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Morning Prowl: Jackson's Fatigue, Washburn's Knee, Bondo's Truck, and Mucho Minors

Big League Stew's Slumpbot .200 wonders if Edwin Jackson is running out of gas and needs to have his innings limited toward the end of the season.

Tiger Geist raises a very interesting question about the Jarrod Washburn trade. Did they realize the extent of the injury to his left knee when the deal was made?

How important has August 30 been to the Tigers in recent years? Jon Paul Morosi draws an interesting parallel to what happened on that date in 2006 and what transpired this year. Coincidence or... destiny?

Brandon Lyon has his remote-controlled airplanes (when Rick "Heavy Sinker" Porcello isn't chucking them into the turf). Jeremy Bonderman rolls with remote-controlled four-wheel trucks. And if Bondo's not careful, his manager might smash that toy.

How do Fernando Rodney's 2009 numbers rate among other standout seasons by Tigers relievers? Tiger Tales stacks Rodney up against pitchers such as Aurelio Lopez, Guillermo Hernandez, and Mike Henneman.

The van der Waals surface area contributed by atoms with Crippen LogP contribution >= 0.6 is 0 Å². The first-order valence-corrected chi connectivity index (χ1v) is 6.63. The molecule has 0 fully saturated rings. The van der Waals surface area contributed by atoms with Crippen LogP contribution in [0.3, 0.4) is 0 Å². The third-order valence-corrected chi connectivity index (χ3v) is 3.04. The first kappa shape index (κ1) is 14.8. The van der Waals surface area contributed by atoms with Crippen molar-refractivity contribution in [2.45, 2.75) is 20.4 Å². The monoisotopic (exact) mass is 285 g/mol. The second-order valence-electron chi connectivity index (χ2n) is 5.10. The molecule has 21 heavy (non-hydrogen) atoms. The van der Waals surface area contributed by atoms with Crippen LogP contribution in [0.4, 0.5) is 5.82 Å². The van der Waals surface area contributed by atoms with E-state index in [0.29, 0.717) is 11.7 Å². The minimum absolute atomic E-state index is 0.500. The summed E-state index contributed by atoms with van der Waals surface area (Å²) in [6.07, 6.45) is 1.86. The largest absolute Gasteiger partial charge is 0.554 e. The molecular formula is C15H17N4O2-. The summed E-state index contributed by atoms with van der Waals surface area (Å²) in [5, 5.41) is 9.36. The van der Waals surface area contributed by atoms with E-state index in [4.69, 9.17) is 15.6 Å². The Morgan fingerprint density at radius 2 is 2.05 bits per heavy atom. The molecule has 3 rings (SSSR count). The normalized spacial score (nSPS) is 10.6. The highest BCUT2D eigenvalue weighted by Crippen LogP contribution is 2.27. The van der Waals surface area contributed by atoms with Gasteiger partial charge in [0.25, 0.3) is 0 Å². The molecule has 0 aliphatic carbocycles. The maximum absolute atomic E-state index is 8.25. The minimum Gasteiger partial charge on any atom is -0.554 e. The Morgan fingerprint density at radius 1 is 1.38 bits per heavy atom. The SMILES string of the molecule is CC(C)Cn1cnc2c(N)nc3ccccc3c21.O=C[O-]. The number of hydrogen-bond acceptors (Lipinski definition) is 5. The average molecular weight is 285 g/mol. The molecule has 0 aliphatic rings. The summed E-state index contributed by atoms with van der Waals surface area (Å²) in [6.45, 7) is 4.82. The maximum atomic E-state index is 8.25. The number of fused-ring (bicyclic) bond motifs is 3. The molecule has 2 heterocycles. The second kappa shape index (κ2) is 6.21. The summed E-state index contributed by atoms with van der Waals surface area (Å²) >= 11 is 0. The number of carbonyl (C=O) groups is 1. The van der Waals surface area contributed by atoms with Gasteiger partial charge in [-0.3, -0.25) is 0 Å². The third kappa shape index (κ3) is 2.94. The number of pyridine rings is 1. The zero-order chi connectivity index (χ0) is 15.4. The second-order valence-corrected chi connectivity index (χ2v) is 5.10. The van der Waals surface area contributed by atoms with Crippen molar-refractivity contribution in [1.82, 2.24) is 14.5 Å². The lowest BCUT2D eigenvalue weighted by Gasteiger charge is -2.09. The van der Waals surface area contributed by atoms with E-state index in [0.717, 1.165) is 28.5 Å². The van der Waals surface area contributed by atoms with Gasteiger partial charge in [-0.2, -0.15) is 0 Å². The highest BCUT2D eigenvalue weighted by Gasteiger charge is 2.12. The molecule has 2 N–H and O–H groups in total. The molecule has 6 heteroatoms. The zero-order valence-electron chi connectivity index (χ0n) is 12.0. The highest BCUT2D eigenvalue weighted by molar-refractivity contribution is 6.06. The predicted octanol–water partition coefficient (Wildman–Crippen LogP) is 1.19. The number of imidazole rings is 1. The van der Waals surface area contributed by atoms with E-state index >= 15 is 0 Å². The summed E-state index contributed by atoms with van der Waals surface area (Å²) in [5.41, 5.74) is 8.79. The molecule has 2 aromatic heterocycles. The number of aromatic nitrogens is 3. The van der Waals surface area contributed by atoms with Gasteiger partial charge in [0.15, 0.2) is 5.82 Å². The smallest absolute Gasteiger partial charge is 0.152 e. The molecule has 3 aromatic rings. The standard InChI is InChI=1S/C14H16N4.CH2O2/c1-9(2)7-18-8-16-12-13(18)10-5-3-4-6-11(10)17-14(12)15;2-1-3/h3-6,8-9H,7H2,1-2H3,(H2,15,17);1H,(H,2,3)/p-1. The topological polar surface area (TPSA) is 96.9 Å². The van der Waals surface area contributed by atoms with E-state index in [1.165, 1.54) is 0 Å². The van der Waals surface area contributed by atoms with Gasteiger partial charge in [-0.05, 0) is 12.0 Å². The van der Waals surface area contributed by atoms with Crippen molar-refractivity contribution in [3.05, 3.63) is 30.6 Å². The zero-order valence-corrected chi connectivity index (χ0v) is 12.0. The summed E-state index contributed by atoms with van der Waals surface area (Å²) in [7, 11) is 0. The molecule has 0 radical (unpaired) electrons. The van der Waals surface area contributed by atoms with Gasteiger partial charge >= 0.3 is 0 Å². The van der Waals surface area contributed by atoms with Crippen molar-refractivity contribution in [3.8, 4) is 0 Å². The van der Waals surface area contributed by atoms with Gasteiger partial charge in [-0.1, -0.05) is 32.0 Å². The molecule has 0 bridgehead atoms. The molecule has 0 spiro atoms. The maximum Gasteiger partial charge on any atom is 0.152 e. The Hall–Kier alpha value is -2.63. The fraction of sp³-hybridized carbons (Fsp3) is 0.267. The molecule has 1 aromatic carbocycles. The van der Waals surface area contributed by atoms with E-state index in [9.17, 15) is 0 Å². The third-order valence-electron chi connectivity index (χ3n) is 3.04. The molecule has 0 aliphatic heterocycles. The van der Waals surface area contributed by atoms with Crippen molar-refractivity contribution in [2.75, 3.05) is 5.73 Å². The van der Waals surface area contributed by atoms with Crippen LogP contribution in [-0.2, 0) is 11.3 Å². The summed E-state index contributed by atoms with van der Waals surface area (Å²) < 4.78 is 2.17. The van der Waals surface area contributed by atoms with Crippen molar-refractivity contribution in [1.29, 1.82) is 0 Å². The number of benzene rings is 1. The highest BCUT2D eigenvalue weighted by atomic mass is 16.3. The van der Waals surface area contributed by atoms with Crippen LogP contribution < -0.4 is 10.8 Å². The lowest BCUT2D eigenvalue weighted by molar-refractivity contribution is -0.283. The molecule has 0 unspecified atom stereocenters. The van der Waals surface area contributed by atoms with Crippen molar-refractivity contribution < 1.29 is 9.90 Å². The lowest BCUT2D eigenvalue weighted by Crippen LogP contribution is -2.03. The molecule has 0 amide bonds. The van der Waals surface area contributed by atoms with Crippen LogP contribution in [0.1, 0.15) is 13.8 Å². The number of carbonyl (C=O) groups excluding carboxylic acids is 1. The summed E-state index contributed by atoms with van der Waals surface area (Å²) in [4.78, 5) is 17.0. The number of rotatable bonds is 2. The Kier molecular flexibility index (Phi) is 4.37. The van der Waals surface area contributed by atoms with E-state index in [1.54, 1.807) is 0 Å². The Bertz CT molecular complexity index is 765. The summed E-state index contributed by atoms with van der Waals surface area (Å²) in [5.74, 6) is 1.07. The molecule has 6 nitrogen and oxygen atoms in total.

John Lowe believes that Mike Ilitch never wanted to let Magglio Ordonez go, even at mid-season when Maggs was at his lowest production.

In case you missed it, Dontrelle Willis gave up two runs and six hits in his rehab start for Triple-A Toledo on Saturday. Willis also totaled two walks and five strikeouts.

Take 75 North looks at the Lakeland Flying Tigers' just-completed 2009 season. And though they might not have had the one top-shelf gem to look out for this year, the Flying Tigers had a few prospects worth noting.

Peter Gammons has big praise for how Jim Leyland has handled Porcello's workload this season, especially compared to the Yankees' approach with Joba Chamberlain.

John Sickels reviews his preseason rankings (published back in January) of the Tigers' top 20 prospects at Minor League Ball. It's interesting to see how many made it to the majors this season.

In a free article at, Mark Anderson profiles Cale Iorg. Has the Tigers' aggressive approach with him paid off? And has Iorg's sub-par offensive production (.222/.274/.336) changed perception of him among scouts and opposing coaches?

As sort of a footnote to an article about the possible shortstop of the future, the Boston Red Sox continue to remind us just how difficult it is to find a good player at that position.

(Who's had worse luck: The Red Sox with shortstops since 2004 or the Tigers with left fielders since 2006?)